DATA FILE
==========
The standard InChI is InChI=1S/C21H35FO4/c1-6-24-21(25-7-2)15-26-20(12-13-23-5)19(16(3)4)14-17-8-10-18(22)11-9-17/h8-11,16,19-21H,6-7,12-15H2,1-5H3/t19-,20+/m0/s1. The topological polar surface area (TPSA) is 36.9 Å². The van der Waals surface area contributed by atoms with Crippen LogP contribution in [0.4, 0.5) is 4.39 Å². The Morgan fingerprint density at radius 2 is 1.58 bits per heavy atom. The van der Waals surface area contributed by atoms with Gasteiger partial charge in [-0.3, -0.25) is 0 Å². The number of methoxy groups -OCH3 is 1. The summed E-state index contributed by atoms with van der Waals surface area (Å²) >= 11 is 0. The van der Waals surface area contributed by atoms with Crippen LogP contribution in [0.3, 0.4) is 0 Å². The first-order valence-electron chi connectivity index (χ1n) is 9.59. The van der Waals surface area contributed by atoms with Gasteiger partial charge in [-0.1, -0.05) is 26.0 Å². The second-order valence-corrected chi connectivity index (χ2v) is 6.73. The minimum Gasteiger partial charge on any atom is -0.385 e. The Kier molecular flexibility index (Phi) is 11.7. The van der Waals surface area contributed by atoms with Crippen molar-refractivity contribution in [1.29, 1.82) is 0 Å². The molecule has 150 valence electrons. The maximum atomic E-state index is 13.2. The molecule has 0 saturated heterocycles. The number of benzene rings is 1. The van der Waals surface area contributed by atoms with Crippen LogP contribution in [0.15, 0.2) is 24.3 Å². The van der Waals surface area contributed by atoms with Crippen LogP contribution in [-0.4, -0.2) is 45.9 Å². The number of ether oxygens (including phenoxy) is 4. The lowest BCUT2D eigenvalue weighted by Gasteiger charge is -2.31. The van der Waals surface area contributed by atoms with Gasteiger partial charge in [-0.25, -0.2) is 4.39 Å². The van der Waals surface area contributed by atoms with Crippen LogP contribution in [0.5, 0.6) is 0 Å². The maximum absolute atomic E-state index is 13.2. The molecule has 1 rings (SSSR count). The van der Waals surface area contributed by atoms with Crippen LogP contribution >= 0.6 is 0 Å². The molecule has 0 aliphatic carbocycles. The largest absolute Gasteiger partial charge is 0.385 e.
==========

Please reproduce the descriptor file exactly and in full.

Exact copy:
The standard InChI is InChI=1S/C21H35FO4/c1-6-24-21(25-7-2)15-26-20(12-13-23-5)19(16(3)4)14-17-8-10-18(22)11-9-17/h8-11,16,19-21H,6-7,12-15H2,1-5H3/t19-,20+/m0/s1. The topological polar surface area (TPSA) is 36.9 Å². The van der Waals surface area contributed by atoms with Crippen LogP contribution in [0.4, 0.5) is 4.39 Å². The Morgan fingerprint density at radius 2 is 1.58 bits per heavy atom. The van der Waals surface area contributed by atoms with Gasteiger partial charge in [-0.3, -0.25) is 0 Å². The number of methoxy groups -OCH3 is 1. The summed E-state index contributed by atoms with van der Waals surface area (Å²) >= 11 is 0. The van der Waals surface area contributed by atoms with Crippen LogP contribution in [0.3, 0.4) is 0 Å². The first-order valence-electron chi connectivity index (χ1n) is 9.59. The van der Waals surface area contributed by atoms with Gasteiger partial charge in [-0.1, -0.05) is 26.0 Å². The second-order valence-corrected chi connectivity index (χ2v) is 6.73. The minimum Gasteiger partial charge on any atom is -0.385 e. The Kier molecular flexibility index (Phi) is 11.7. The van der Waals surface area contributed by atoms with Crippen molar-refractivity contribution in [1.29, 1.82) is 0 Å². The molecule has 150 valence electrons. The maximum atomic E-state index is 13.2. The molecule has 0 saturated heterocycles. The number of benzene rings is 1. The van der Waals surface area contributed by atoms with Crippen LogP contribution in [0.15, 0.2) is 24.3 Å². The van der Waals surface area contributed by atoms with Crippen LogP contribution in [-0.4, -0.2) is 45.9 Å². The number of ether oxygens (including phenoxy) is 4. The lowest BCUT2D eigenvalue weighted by Gasteiger charge is -2.31. The van der Waals surface area contributed by atoms with Gasteiger partial charge in [-0.25, -0.2) is 4.39 Å². The van der Waals surface area contributed by atoms with Crippen LogP contribution in [0.5, 0.6) is 0 Å². The maximum absolute atomic E-state index is 13.2. The molecule has 1 rings (SSSR count). The van der Waals surface area contributed by atoms with Crippen LogP contribution >= 0.6 is 0 Å². The molecule has 0 aliphatic carbocycles. The largest absolute Gasteiger partial charge is 0.385 e.